Was I wrong. In a January post, I confidently stated that “newly elected House Republicans are not going to stop the F-136”. Yesterday they did, stripping funding for GE’s alternate propulsion system for the F-35 Joint Strike Fighter from HR1, the continuing resolution for 2011.
House Armed Services Committee member Tom Rooney, a Florida Republican, sponsored the amendment. 47 Republican freshmen bucked their party’s leadership – Boehner, Cantor, and House whip Kevin McCarthy — and voted with Rooney. This led Colin Clark, who blogs over at DoDBuzz, to see yesterday’s 233-198 vote as a victory for the Tea Party and other “other deficit conscious Republicans.” Clark cites an email from defense analyst Loren Thompson:
“This shows how election of Tea Party Republicans has changed the political calculus in Congress.”…“Proponents of the second engine argued it could save the government money by enabling competition, but members were more impressed by the up-front cost of funding a second production line and supply network.” It also “really puts [House] Speaker [John] Boehner on the spot, because he was a leading proponent of pork-barrel spending that would have benefited his district. He doesn’t look like he’s in tune with the dominant trend in his party.”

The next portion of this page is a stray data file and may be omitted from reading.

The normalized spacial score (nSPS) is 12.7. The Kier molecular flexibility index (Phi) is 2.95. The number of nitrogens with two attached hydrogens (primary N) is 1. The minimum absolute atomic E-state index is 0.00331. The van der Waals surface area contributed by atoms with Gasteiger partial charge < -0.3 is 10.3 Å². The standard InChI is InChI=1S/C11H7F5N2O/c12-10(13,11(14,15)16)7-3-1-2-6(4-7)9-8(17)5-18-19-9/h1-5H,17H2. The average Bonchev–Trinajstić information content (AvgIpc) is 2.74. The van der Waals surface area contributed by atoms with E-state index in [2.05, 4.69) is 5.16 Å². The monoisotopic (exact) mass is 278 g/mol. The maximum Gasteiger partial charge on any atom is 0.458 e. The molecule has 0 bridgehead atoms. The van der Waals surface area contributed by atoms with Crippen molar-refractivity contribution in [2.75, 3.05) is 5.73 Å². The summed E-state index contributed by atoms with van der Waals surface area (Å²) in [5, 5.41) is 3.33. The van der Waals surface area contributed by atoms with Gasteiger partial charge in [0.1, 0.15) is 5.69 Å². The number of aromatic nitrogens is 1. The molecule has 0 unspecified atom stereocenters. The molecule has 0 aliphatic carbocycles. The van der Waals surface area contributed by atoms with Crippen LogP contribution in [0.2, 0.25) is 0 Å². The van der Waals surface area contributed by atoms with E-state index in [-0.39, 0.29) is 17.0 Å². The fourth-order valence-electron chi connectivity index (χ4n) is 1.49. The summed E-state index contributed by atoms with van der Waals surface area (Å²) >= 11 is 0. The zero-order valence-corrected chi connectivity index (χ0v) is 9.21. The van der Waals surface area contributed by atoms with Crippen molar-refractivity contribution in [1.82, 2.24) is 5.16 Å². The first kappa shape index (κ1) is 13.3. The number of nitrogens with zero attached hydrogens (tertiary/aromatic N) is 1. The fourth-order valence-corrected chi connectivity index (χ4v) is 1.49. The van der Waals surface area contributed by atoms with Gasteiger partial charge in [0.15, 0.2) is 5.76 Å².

“Now we know just how much Congress has changed since the November elections,” writes Clark, who thinks the F-136 vote might represent “a tipping point” for the Defense Budget generally. But that’s a pretty big leap, and the notion that meaningful cost-cutting is really “the dominant trend” in the Republican party is open to debate.
After all, the F-136 was an easy target. Secretary Gates didn’t want it; the Air Force didn’t want it; the President didn’t want it. It was egregious example, a symbol of the excesses of the Military Industrial Complex. Rooney brags that over the long term this single cut will save taxpayers “over $3 billion,” but more immediately it cuts $450 million – a fairly insignificant number in the world of DoD appropriations. Indeed, if HR1 marks a tipping point, it is most likely in other areas, such as transportation, education, funding for the arts and domestic programs.
It’s also unlikely that the vote on the F-136 will go the same way in the Senate. (Here I go, making another prediction.) GE will continue to “press the case for competition,” a spokesperson said. That probably will mean some negotiating behind closed doors for Jeffrey Immelt, whose appointment last month to lead the President’s Council on Jobs and Competitiveness marked the crowning achievement of a $39.3 million dollar GE 2010 lobbying campaign, $9 million of which was spent on lobbying for the F-136. Mr. Immelt would be remiss if he did not take this opportunity to champion competition.